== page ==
A protester is detained by Israeli police during a demonstration in Jerusalem last week. Credit: Menahem Kahana/AFP

In Jerusalem, thousands of protestors have demanded the resignation of Prime Minister Benjamin Netanyahu. Netenyahu had received significant praise for his initial handling of the coronavirus: he quickly closed the borders and enforced strict social distancing requirements; however, he has rapidly reopened the economy – too rapidly in the opinion of many Israelis. The coronavirus has caused a skyrocketing in the unemployment rate, jumping from 3.4% in February to 27% in April. In addition, Netanyahu faces several corruption charges, though it is unlikely that these corruption charges will force him from office any time soon. Israeli law requires that a prime minister must resign only if convicted for a criminal offense with all appeals exhausted. This process could take years for Netanyahu.

Campaigns to silence critics of President Abdel Fattah el-Sisi have extended beyond Egypt’s borders. Self-exiled dissident Mohamad Ali, currently residing in Spain, is facing the threat of extradition due to his anti-regime rants on social media, which have included videos denouncing the rampant corruption in the upper spheres of Sisi’s regime. Extraditing Mohammad Ali to Egypt signals the prospect of a trial with possible harges of money laundering and tax evasion. A preliminary hearing was held on June 9 through a video conference in Spain. Ali has affiliations with the Egyptian military and worked closely with the government for over 15 years. As an insider of the regime, he describes the extradition attempt as a “thinly veiled effort to punish him for his activism.” He further declared that “Egypt is a dictatorship. There are no human rights. They torture people, they execute people… What can happen if they extradite me?” Egypt and Spain have no formal extradition treaty and Pedro Sanchez’s government can repeal the decision of the court. Mohamad Ali remains an affluent public figure in Egypt despite the regime’s attempt to discredit him domestically. Under Sisi’s rule, a massive crackdown on journalists, activists, critics and academics is occurring to crush any expression of dissent. The short video below has more background on Ali’s case.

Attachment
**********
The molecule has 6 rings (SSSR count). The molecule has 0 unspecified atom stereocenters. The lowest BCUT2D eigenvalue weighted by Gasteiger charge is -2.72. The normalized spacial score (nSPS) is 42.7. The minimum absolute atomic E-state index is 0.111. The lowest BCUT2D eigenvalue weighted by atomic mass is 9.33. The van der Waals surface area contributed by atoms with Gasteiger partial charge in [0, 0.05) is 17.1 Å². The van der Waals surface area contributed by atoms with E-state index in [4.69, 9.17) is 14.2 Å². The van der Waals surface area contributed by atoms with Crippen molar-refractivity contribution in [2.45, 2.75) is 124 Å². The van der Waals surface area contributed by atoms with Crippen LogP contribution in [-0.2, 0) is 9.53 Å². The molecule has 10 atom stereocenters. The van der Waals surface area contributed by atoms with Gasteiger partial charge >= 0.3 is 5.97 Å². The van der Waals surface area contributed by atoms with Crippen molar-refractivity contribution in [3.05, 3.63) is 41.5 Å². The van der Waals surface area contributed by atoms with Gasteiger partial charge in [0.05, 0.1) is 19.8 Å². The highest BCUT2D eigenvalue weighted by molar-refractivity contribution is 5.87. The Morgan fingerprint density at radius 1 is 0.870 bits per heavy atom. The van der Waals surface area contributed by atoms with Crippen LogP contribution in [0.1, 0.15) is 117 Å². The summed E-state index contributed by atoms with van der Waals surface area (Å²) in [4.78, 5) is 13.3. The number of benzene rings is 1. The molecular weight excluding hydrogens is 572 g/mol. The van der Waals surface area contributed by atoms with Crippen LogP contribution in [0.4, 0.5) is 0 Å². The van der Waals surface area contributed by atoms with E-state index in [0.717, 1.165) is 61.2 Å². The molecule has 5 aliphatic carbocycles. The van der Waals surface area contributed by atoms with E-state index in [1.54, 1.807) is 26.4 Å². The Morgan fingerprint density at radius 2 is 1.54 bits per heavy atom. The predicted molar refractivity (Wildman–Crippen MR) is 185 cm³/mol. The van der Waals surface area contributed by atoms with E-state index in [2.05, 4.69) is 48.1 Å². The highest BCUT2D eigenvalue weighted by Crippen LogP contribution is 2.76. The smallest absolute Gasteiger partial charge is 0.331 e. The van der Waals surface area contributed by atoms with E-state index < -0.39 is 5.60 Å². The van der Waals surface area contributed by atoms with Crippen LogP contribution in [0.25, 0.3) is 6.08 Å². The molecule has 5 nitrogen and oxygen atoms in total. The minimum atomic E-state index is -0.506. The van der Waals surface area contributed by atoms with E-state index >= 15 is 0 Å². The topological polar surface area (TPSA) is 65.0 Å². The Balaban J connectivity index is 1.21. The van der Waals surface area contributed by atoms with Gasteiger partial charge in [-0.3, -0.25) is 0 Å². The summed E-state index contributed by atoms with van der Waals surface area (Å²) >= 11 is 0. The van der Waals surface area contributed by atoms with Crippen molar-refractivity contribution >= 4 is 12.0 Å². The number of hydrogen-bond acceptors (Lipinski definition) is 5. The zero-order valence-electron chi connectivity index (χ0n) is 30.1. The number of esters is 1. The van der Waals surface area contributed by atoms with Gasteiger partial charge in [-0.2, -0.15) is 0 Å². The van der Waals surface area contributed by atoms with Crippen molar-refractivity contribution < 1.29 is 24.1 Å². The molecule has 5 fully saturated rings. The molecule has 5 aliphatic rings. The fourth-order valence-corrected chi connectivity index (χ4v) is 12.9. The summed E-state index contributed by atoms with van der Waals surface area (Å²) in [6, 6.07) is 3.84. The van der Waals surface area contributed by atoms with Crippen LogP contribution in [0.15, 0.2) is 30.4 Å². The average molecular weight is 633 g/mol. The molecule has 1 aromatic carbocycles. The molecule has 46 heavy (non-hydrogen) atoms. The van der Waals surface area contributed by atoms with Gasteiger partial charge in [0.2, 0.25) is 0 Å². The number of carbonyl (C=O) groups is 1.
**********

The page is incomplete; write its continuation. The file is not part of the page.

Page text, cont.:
On July 17th , the prime minister of Lebanon called for Syrian refugees to leave Lebanon and return to their country. Michel Aoun’s statement came as Lebanon’s economic crisis grows increasingly desperate. Syrian refugees comprise one-third of Lebanon’s population, and many Lebanese believe that their needs for humanitarian aid, employment, and housing are contributing to the country’s economic crisis and a looming famine. Aoun’s plan for Syrian refugees claims that the Syrian government will “welcome” the Syrian refugees home, though he noted that there are some areas that are not safe to return to in the country. American officials expressed discontent with the plan, reminding Aoun that the United States is willing to continue supplying humanitarian aid to the country to alleviate any burden caused by Syrian refugees. Though some refugees have returned to Syria from Lebanon, most remain in Lebanon, citing fears of coronavirus, economic instability, and political repercussions as reasons for not returning to Syria.